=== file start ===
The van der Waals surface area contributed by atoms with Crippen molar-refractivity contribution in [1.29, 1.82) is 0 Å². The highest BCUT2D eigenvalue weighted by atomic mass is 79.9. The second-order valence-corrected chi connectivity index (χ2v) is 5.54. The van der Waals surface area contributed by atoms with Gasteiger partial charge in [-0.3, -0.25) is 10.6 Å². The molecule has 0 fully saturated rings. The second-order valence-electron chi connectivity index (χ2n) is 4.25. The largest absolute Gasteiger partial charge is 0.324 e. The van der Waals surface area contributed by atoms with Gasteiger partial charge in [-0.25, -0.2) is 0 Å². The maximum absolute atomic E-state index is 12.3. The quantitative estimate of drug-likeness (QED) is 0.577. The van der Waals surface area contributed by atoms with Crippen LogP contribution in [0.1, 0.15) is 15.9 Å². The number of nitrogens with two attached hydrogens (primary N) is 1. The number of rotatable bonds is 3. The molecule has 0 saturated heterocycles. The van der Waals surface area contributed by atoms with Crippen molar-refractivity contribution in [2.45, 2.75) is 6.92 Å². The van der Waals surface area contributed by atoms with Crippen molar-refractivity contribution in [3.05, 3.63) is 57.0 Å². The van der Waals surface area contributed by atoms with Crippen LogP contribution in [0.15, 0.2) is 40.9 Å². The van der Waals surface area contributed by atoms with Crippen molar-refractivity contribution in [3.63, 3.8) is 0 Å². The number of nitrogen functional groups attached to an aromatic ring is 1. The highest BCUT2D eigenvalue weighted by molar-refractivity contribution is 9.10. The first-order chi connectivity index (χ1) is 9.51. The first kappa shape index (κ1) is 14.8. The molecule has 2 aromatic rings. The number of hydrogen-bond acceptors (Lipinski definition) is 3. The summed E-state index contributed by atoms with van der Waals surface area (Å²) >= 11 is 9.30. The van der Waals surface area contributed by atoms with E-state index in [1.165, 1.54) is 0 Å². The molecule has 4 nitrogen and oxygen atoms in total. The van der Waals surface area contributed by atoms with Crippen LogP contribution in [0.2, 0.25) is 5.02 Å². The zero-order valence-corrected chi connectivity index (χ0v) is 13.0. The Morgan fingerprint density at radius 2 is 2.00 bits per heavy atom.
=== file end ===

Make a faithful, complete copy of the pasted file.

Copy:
The van der Waals surface area contributed by atoms with Crippen molar-refractivity contribution in [1.29, 1.82) is 0 Å². The highest BCUT2D eigenvalue weighted by atomic mass is 79.9. The second-order valence-corrected chi connectivity index (χ2v) is 5.54. The van der Waals surface area contributed by atoms with Gasteiger partial charge in [-0.3, -0.25) is 10.6 Å². The molecule has 0 fully saturated rings. The second-order valence-electron chi connectivity index (χ2n) is 4.25. The largest absolute Gasteiger partial charge is 0.324 e. The van der Waals surface area contributed by atoms with Gasteiger partial charge in [-0.25, -0.2) is 0 Å². The maximum absolute atomic E-state index is 12.3. The quantitative estimate of drug-likeness (QED) is 0.577. The van der Waals surface area contributed by atoms with Crippen LogP contribution in [0.1, 0.15) is 15.9 Å². The number of nitrogens with two attached hydrogens (primary N) is 1. The number of rotatable bonds is 3. The molecule has 0 saturated heterocycles. The van der Waals surface area contributed by atoms with Crippen molar-refractivity contribution in [2.45, 2.75) is 6.92 Å². The van der Waals surface area contributed by atoms with Crippen molar-refractivity contribution in [3.05, 3.63) is 57.0 Å². The van der Waals surface area contributed by atoms with Crippen LogP contribution in [0.15, 0.2) is 40.9 Å². The van der Waals surface area contributed by atoms with Crippen molar-refractivity contribution in [3.63, 3.8) is 0 Å². The number of nitrogen functional groups attached to an aromatic ring is 1. The highest BCUT2D eigenvalue weighted by molar-refractivity contribution is 9.10. The first-order chi connectivity index (χ1) is 9.51. The first kappa shape index (κ1) is 14.8. The molecule has 2 aromatic rings. The number of hydrogen-bond acceptors (Lipinski definition) is 3. The summed E-state index contributed by atoms with van der Waals surface area (Å²) >= 11 is 9.30. The van der Waals surface area contributed by atoms with E-state index in [1.165, 1.54) is 0 Å². The molecule has 4 nitrogen and oxygen atoms in total. The van der Waals surface area contributed by atoms with Crippen LogP contribution in [0.2, 0.25) is 5.02 Å². The zero-order valence-corrected chi connectivity index (χ0v) is 13.0. The Morgan fingerprint density at radius 2 is 2.00 bits per heavy atom.